Recently, I’ve read some rather depressing articles claiming the era of the guitar god is over. Young musicians aren’t buying axes, reports say, as they don’t need them. They can do it all on computers. Hence, we’re in the times when Electronic Dance Music (EDM) is in the ascendency. It’s almost poetic justice. Heavy metal fans have long dismissed any rock before Sabbath or Zeppelin. Now, they may also start seeing their presence in rock history in the rearview mirror as well.
So it was no small surprise for me to run across a new group called Beach Day. This trio of Hollywood, Florida twenty-something musicians not only employ old school instruments, every note of their debut album, Trip Trap Attack, shows deep fondness for the spirit and styles of very old rock indeed—that is, the pop AM singles of the early ’60s.
According to principal songwriter, lead singer, guitarist, and keyboardist Kimmy Drake, Beach Day came together when she met Natalie Smallish (bass) and Skyler Black (drums) at a gig where all three were in different bands. The three felt an instant chemistry and moved in together. Turned out, each of them loved the girl groups of the early ’60s and the surf melodies of groups like The Ventures. Throughout Trip Trap Attack, you can also hear the influence of the group’s most obvious spiritual mentor, Phil Spector.
This isn’t to say the new release, recorded in South Florida and mixed in Detroit by Jim Diamond (The White Stripes, The Dirtbombs), has Spector’s full-blown wall of sound in pop numbers like the infectious “Boys” and the piano-driven “Stay,” which Drake says came from a Supremes intro. However, Spectoresque arrangements, tempos, and radio-friendly melody lines are unmistakable, even if stripped down to the reverent work of only three players.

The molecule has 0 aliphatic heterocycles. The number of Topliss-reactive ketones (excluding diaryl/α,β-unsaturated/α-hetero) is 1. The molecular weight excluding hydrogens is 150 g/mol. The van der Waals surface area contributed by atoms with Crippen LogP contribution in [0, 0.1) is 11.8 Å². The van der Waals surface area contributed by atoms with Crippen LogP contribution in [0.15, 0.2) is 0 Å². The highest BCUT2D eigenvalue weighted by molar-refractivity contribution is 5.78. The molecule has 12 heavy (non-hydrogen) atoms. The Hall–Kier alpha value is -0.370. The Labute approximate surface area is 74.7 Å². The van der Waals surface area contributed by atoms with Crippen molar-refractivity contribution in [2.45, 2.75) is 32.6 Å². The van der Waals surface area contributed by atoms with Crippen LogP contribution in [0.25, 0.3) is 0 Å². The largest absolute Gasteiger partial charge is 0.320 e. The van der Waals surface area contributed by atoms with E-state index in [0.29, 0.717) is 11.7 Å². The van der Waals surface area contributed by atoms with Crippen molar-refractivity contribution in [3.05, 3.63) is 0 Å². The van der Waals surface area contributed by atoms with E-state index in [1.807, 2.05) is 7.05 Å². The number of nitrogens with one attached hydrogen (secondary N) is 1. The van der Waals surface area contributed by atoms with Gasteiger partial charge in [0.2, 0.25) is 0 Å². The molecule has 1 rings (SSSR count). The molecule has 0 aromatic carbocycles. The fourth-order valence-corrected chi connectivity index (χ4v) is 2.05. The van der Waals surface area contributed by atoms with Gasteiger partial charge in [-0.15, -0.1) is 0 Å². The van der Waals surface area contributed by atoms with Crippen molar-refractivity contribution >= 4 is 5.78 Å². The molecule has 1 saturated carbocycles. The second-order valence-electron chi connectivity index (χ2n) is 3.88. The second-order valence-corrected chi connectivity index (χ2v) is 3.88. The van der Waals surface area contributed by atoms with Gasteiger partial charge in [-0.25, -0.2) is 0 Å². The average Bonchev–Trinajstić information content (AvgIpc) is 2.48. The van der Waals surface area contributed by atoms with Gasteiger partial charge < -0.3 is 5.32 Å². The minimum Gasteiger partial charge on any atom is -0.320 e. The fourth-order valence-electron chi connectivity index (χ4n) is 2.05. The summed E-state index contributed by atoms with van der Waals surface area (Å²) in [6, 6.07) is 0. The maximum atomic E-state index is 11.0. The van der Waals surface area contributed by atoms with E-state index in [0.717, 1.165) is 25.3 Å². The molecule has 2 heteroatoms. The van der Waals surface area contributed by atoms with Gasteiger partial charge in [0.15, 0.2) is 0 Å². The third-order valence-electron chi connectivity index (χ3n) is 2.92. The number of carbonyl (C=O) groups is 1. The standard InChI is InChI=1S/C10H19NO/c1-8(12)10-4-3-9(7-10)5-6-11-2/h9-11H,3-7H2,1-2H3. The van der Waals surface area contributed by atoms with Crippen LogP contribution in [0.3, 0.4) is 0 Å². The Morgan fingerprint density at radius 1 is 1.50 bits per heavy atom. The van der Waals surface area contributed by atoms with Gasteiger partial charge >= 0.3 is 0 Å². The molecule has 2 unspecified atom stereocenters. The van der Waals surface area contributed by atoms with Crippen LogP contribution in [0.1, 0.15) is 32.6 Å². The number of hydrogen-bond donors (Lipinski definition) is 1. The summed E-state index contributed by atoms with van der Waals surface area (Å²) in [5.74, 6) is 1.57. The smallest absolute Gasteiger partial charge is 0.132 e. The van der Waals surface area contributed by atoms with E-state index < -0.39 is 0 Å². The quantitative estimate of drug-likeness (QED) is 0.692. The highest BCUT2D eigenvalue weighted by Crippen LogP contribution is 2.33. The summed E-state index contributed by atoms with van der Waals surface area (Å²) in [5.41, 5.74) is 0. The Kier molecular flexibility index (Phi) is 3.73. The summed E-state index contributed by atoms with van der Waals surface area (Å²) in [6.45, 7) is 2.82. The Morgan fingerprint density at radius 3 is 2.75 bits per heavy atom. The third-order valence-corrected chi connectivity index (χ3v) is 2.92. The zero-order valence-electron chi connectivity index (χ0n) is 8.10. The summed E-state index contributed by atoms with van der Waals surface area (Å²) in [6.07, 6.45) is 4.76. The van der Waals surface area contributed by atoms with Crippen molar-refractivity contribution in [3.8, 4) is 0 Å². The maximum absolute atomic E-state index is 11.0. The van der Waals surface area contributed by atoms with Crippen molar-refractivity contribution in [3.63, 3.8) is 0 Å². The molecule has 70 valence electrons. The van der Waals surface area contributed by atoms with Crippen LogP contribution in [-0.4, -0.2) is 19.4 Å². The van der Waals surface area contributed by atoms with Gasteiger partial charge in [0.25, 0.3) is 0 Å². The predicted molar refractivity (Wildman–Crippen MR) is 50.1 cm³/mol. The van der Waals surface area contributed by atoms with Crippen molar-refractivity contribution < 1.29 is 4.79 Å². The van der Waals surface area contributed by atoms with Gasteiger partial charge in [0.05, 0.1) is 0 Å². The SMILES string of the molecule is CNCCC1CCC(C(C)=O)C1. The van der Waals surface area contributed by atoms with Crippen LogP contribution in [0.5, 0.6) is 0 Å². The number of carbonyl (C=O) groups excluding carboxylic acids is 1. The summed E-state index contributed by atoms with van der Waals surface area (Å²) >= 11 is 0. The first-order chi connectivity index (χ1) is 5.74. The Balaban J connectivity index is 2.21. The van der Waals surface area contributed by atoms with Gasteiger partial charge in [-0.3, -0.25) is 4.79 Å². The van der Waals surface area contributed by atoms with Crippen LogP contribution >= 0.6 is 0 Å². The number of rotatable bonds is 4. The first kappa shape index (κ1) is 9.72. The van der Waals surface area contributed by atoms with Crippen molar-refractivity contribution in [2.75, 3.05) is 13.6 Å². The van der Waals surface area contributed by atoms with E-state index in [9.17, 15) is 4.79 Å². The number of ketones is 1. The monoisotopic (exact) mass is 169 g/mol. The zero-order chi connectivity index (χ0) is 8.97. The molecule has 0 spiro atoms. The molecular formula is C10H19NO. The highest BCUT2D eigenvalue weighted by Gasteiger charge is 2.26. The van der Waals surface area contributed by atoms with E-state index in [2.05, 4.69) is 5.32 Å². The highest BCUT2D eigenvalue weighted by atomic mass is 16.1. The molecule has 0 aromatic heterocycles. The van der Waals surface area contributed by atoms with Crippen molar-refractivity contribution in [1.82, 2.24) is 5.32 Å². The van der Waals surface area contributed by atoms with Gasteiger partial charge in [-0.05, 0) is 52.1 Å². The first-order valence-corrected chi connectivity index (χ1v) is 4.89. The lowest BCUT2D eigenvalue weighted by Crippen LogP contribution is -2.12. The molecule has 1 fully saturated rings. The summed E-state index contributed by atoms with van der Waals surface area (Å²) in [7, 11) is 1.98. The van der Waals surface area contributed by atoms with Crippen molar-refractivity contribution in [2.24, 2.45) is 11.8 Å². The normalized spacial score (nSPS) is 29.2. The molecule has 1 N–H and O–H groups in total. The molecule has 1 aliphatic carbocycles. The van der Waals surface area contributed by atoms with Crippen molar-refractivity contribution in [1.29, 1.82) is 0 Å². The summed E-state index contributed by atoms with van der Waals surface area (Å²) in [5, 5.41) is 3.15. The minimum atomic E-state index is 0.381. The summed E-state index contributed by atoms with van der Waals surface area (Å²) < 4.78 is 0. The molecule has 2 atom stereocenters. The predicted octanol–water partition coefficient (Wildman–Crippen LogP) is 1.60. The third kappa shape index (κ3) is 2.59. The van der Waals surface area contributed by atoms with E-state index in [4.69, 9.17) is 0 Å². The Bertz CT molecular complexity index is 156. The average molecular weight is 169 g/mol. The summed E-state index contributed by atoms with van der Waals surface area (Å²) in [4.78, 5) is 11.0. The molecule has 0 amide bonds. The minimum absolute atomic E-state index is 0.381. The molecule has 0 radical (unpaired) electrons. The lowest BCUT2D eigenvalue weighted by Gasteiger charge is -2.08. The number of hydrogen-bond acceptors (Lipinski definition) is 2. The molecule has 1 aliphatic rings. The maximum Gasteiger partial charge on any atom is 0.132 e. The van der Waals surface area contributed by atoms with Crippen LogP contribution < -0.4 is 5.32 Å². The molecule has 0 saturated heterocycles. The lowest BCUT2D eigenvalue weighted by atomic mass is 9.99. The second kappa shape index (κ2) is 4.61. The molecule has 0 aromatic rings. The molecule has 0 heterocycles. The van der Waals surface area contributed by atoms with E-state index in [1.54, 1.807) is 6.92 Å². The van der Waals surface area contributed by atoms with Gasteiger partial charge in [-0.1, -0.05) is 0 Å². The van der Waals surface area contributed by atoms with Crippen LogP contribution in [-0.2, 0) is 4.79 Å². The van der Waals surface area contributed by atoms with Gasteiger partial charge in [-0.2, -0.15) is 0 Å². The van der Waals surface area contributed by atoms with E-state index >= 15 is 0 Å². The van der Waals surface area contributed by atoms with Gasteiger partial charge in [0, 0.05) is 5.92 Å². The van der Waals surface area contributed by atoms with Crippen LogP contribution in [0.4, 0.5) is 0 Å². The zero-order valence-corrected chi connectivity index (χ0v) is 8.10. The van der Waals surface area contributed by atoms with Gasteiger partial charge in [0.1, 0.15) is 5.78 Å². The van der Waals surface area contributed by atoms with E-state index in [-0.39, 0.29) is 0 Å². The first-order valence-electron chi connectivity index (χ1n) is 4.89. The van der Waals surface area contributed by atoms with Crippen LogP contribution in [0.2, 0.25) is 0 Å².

In many tracks, Drake’s love of The Ventures and California surf is clear as well, as in “Beach Day,” the trio’s first recorded song that was issued on a 7″ single. While the proceedings are mainly fun in the sun worries about young romance, Drake’s lyrics occasionally get deeper than you might expect. “Seventeen,” for example, is about a young girl who broke her mother’s dreams by prematurely leaving childhood behind.
In short, Trip Trap Attack is for those who love those classic sounds, whether or not you’re old enough to have heard them when they were new. Google for “Boys” on YouTube and if that doesn’t whet your appetite, well, you’ve lost that lovin’ feeling. Beach Day just might get grandma and the young’uns harmonizing together.
You can buy the new Beach Day release on Amazon.com and other fine outlets.